2018 Has Seen a Big Increase in Gun Control Laws

Finally some good news about gun control!

Congress (not surprisingly) did nothing after the mass shooting at Marjory Stoneman Douglas High School last February, but state legislators have been active this year, passing 69 gun control measures. There has also been a decrease in laws enacted to provide access to firearms. 

According to an end-of-the-year report by Giffords Law Center, more than half of the states in the U.S. passed at least one gun control law in 2018. At the same time state legislators rejected around 90 percent of bills backed by the National Rifle Association (NRA), according to Everytown for Gun Safety. 

After the mass shooting in December, 2012, at Sandy Hook Elementary School  in Newton, when 20 children and six adults were murdered, the organizations that became the Giffords Law Center and Everytown for Gun Safety were founded.

Those groups have been working to create gun control policies but Allison Anderman, managing attorney at the Giffords Law Center, believes “A lot of policies that we had been working on as a movement for years were pushed across the finish line because of Parkland.”

If you’ve heard any of the speeches by Parkland survivors, particularly the one by Emma Gonzalez at the March for Our Lives rally in Washington D.C., you know how powerful their words were. That rally drew thousands to the nation’s capital and also instigated hundreds of other rallies across the U.S.

As a result, over 50 percent of the gun control measures that passed in 2018 happened in March and April, right after the Parkland shooting. The New York Times explains, 

“In many places, legislators said outright that the Parkland attack had motivated them to act. Nowhere was this clearer than in Florida, where the shooting took place. Legislators there named their omnibus bill the Marjory Stoneman Douglas High School Public Safety Act, after the school where the shooting took place.”

Many of us despaired when even the murders of 26 innocent people in Newton wasn’t enough to make our Congress take any action, but it seems that activists have instead directed their efforts to state legislatures.

Along with this good news, we could be seeing the demise of the NRA’s power. Writing in The Washington Post, E.J. Dionne speculates, “Taken together, the events of 2016 and the results of the 2018 election will be remembered as the beginning of the end of the gun lobby’s power.”

In 2016, the gun rights group spent a whopping $419 million to help Trump win the White House and ensure that Republicans controlled both houses of Congress. 

But according to The Washington Post, the NRA’s political spending “plummeted” in 2018. Also this year, as Dionne points out, “The battleground districts where Democrats defeated Republicans were largely in suburbs where most voters are tired of politicians who capitulate to gun extremists. Democrats campaigned enthusiastically for sane regulation, and it helped them win.”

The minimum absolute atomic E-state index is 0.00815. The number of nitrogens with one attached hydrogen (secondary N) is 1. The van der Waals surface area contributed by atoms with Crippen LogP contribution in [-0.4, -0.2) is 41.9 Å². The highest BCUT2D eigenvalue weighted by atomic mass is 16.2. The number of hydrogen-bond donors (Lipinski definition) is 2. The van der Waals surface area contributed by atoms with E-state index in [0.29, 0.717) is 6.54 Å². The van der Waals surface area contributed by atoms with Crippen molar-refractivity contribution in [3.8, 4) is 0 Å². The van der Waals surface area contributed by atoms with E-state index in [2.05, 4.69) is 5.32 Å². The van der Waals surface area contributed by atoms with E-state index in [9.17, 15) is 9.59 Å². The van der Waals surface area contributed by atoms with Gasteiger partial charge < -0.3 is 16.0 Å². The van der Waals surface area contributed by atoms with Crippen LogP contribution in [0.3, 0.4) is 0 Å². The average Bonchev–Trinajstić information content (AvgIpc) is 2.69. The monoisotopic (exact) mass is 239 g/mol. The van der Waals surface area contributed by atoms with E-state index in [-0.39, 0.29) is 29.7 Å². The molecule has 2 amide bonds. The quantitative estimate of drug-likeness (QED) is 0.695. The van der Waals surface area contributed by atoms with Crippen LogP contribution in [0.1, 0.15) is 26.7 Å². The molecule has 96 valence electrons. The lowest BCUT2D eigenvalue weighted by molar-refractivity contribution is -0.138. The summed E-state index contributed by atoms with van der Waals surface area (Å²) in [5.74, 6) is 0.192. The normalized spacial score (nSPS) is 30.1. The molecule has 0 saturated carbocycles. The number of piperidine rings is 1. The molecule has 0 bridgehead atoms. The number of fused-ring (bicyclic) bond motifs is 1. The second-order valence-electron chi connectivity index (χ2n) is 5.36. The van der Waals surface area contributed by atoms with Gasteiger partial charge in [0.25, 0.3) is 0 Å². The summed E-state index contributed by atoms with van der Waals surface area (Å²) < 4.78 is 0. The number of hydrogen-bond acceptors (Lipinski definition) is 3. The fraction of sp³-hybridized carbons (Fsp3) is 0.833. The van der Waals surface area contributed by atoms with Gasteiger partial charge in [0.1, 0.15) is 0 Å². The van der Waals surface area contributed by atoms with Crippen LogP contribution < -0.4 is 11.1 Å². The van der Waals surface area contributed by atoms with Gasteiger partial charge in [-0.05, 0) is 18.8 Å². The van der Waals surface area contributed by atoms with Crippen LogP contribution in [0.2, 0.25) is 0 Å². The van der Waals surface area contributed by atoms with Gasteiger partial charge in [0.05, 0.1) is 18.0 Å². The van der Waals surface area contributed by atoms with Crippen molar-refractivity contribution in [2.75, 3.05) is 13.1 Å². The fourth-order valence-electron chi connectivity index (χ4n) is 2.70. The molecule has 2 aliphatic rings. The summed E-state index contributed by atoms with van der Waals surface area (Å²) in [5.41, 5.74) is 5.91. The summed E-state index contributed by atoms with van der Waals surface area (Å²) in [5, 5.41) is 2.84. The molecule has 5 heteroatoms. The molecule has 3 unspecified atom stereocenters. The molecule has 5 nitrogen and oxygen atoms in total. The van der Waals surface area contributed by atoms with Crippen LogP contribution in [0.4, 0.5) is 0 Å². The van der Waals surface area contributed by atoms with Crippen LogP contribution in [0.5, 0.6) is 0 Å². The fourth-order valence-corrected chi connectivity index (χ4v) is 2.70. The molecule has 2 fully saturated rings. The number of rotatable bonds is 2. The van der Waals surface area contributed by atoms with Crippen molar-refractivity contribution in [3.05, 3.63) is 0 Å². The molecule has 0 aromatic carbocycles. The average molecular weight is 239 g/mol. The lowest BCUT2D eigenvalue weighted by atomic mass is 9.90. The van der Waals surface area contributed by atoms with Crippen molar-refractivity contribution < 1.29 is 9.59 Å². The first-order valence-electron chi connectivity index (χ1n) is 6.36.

In the state of Virginia, for example, three candidates endorsed by the NRA lost their seats to strong female leaders who made gun violence prevention central to their campaigns.

The NRA is also facing scrutiny from Mueller’s investigation into Russian interference in the 2016 election, especially since Russian agent Maria Butina has pleaded guilty to engaging in conspiracy against the U.S. As a Russian agent Butina worked to infiltrate Republican political groups and in particular she courted NRA leaders.

The NRA is also facing questions about a 2015 visit to Moscow by some of its chiefs.

Common sense gun laws must become the order of the day as we move into 2019. We aren’t there yet but we have reason to hope, especially thanks to the powerful voices of the Parkland survivors. As Barack and Michelle Obama wrote to them, “You’ve helped awaken the conscience of the nation.”

 

Photo Credit: getty images

44 comments

Joan E
Joan E1 months ago

Good to see something positive.

SEND
Richard B
Past Member 2 months ago

Thank you

SEND
Marija M
Marija M2 months ago

Better late than never, like Clare said.

SEND
heather g
heather g2 months ago

A lot of work still has to be done. Imagine if the Police had their firearms removed.

SEND
Carol C
Carol C2 months ago

Excellent news! May all of the remaining states follow. Hope the NRA will soon sink into well-deserved oblivion, along with the politicians they purchased.

SEND
Toni W
Toni W2 months ago

TYFS

SEND
Toni W
Toni W2 months ago

TYFS

SEND
Leo C
Leo Custer2 months ago

Thank you for sharing!

SEND
Chad Anderson
Chad Anderson2 months ago

Thank you.

SEND
Penni B
Penni B2 months ago

The difficulty I have with this relates to an old canard-Guns don't kill people , people with guns (and, more often than not, who are taking psycotropic drugs) do. It is also a proven statistic when the rights of gun-owners are removed, crime increases. So I see nothing about this to rejoice over. A more specific law, that limits the access mentally unstable people have to fire-arms and that deals with bullying in public schools, might be more productive.

SEND